12

Kidnapped by Robert Louis Stevenson

Kidnapped by Robert Louis Stevenson

David, young and orphaned is kidnapped and made to become a cabin boy on a ship. He is a good person who is constantly being plunged into new and dangerous situations and he must think on his feet. This story can be enjoyed by readers of almost any age, and the emphasis is clearly on action.

13

I Capture the Castle by Dodie Smith

I Capture the Castle by Dodie Smith

Cassandra, the protagonist in this book is talented and headstrong. She lives in a picturesque, but somewhat crumbling castle with her eccentric family. This book is entertaining and character-driven.

14

The Curious Incident of a Dog in the Night-time by Mark Haddon

The Curious Incident of a Dog in the Night-time by Mark Haddon

This is a modern classic, set in a small town in England. The main character, Christopher, who has Aspergers, discovers his neighbor's dog, which has been brutally killed. Christopher investigates the crime and finds out more than he bargained for.

15

Rebecca by Daphne DuMaurier

Rebecca by Daphne DuMaurier

This story is told in flashback form. The heroine of the story is the young wife of a wealthy man named Maxim De Winter. However, most of the story centers around the mysterious life (and death) of Maxim's previous wife, Rebecca. Dark and mysterious, this story comes together like a puzzle. Recommended for those who like mysteries. (But this is not the Scooby-doo-Detective -I-solved- it sort of mystery. It unwraps more gradually. Jamaica Inn by this author is also a good read.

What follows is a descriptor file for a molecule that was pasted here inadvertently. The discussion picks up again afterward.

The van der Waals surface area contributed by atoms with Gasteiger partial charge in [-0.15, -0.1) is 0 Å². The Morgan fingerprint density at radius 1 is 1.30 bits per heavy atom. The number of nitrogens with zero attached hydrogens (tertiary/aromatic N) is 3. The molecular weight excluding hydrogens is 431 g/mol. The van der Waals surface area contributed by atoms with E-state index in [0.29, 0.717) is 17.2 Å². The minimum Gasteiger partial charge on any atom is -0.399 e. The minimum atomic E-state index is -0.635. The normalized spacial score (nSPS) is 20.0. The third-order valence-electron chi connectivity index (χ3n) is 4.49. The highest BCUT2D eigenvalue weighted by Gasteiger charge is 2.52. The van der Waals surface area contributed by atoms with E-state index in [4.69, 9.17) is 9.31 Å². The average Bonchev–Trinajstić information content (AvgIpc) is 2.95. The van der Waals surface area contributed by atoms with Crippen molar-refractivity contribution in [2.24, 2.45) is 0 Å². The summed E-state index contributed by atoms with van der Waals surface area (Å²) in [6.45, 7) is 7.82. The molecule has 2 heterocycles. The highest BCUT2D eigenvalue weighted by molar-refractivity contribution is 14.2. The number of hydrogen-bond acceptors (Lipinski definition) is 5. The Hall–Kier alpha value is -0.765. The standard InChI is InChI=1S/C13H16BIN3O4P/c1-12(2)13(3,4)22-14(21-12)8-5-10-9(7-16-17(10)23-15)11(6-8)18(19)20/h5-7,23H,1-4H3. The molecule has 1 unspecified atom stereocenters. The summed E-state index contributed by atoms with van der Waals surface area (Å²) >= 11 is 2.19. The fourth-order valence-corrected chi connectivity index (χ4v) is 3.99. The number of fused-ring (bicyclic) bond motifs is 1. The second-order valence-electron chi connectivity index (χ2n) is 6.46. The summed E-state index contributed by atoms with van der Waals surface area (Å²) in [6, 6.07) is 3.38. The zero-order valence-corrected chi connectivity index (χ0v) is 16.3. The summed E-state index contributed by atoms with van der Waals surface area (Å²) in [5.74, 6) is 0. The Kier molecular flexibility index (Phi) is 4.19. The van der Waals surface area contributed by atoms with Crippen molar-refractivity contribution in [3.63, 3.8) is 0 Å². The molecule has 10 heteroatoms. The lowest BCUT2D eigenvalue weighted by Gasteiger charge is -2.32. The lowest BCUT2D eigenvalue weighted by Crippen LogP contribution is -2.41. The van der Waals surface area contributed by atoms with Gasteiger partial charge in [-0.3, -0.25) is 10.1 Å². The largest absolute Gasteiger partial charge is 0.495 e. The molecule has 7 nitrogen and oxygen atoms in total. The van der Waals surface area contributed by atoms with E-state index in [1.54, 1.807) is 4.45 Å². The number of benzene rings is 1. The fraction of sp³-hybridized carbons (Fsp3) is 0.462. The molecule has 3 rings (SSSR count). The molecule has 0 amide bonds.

16

Pride and Prejudice by Jane Austen

Pride and Prejudice by Jane Austen

In this book, Elizabeth Bennet is second-oldest in a family of all daughters. There's not enough money for dowries and her only hope of maintaining a decent level of status is to marry well. However, Lizzie refuses to marry unless she can love and respect the man. The sisters in this family are all memorable, some of the suitors are ridiculous and Lizzie's mother is slightly crazy. So all in all, it's a totally normal family. It's also a Comedy of manners, so the jokes are witty, sarcastic and subtle. Not an easy read, but a good one for a strong reader.